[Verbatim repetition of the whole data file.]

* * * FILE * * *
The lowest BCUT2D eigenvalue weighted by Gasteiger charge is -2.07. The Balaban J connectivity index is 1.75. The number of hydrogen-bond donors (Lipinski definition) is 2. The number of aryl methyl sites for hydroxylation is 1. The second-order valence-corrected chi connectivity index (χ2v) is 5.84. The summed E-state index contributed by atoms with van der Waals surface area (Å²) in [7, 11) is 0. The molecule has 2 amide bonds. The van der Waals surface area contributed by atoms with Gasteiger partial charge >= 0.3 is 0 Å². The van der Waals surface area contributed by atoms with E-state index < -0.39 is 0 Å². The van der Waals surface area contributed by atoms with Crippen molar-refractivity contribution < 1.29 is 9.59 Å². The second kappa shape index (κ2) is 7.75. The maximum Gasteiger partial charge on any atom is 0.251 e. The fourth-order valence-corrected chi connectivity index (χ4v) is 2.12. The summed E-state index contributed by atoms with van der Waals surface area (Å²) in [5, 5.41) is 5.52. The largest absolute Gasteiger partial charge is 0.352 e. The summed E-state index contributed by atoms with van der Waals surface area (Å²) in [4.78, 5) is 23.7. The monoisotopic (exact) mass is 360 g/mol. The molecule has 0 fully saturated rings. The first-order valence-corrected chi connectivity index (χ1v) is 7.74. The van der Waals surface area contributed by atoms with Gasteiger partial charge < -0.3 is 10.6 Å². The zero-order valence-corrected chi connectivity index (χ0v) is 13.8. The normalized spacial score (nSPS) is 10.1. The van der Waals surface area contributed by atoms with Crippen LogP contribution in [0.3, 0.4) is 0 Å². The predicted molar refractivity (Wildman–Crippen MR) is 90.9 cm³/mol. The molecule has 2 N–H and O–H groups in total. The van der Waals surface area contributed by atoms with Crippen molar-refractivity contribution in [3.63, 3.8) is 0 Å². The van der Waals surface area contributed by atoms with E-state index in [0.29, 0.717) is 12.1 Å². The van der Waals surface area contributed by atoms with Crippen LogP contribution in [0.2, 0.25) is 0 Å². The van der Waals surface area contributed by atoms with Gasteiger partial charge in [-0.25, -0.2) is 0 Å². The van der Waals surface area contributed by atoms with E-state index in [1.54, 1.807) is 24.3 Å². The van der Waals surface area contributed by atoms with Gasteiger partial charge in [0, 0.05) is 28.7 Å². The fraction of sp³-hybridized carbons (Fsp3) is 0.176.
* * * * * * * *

The lowest BCUT2D eigenvalue weighted by Gasteiger charge is -2.07. The Balaban J connectivity index is 1.75. The number of hydrogen-bond donors (Lipinski definition) is 2. The number of aryl methyl sites for hydroxylation is 1. The second-order valence-corrected chi connectivity index (χ2v) is 5.84. The summed E-state index contributed by atoms with van der Waals surface area (Å²) in [7, 11) is 0. The molecule has 2 amide bonds. The van der Waals surface area contributed by atoms with Gasteiger partial charge >= 0.3 is 0 Å². The van der Waals surface area contributed by atoms with E-state index < -0.39 is 0 Å². The van der Waals surface area contributed by atoms with Crippen molar-refractivity contribution < 1.29 is 9.59 Å². The second kappa shape index (κ2) is 7.75. The maximum Gasteiger partial charge on any atom is 0.251 e. The fourth-order valence-corrected chi connectivity index (χ4v) is 2.12. The summed E-state index contributed by atoms with van der Waals surface area (Å²) in [5, 5.41) is 5.52. The largest absolute Gasteiger partial charge is 0.352 e. The summed E-state index contributed by atoms with van der Waals surface area (Å²) in [4.78, 5) is 23.7. The monoisotopic (exact) mass is 360 g/mol. The molecule has 0 fully saturated rings. The first-order valence-corrected chi connectivity index (χ1v) is 7.74. The van der Waals surface area contributed by atoms with Gasteiger partial charge < -0.3 is 10.6 Å². The zero-order valence-corrected chi connectivity index (χ0v) is 13.8. The normalized spacial score (nSPS) is 10.1. The van der Waals surface area contributed by atoms with Crippen LogP contribution in [0.3, 0.4) is 0 Å². The predicted molar refractivity (Wildman–Crippen MR) is 90.9 cm³/mol. The molecule has 2 N–H and O–H groups in total. The van der Waals surface area contributed by atoms with Crippen molar-refractivity contribution in [3.63, 3.8) is 0 Å². The van der Waals surface area contributed by atoms with E-state index in [0.29, 0.717) is 12.1 Å². The van der Waals surface area contributed by atoms with Crippen LogP contribution in [0.2, 0.25) is 0 Å². The van der Waals surface area contributed by atoms with Gasteiger partial charge in [-0.25, -0.2) is 0 Å². The van der Waals surface area contributed by atoms with E-state index in [1.54, 1.807) is 24.3 Å². The van der Waals surface area contributed by atoms with Gasteiger partial charge in [0, 0.05) is 28.7 Å². The fraction of sp³-hybridized carbons (Fsp3) is 0.176.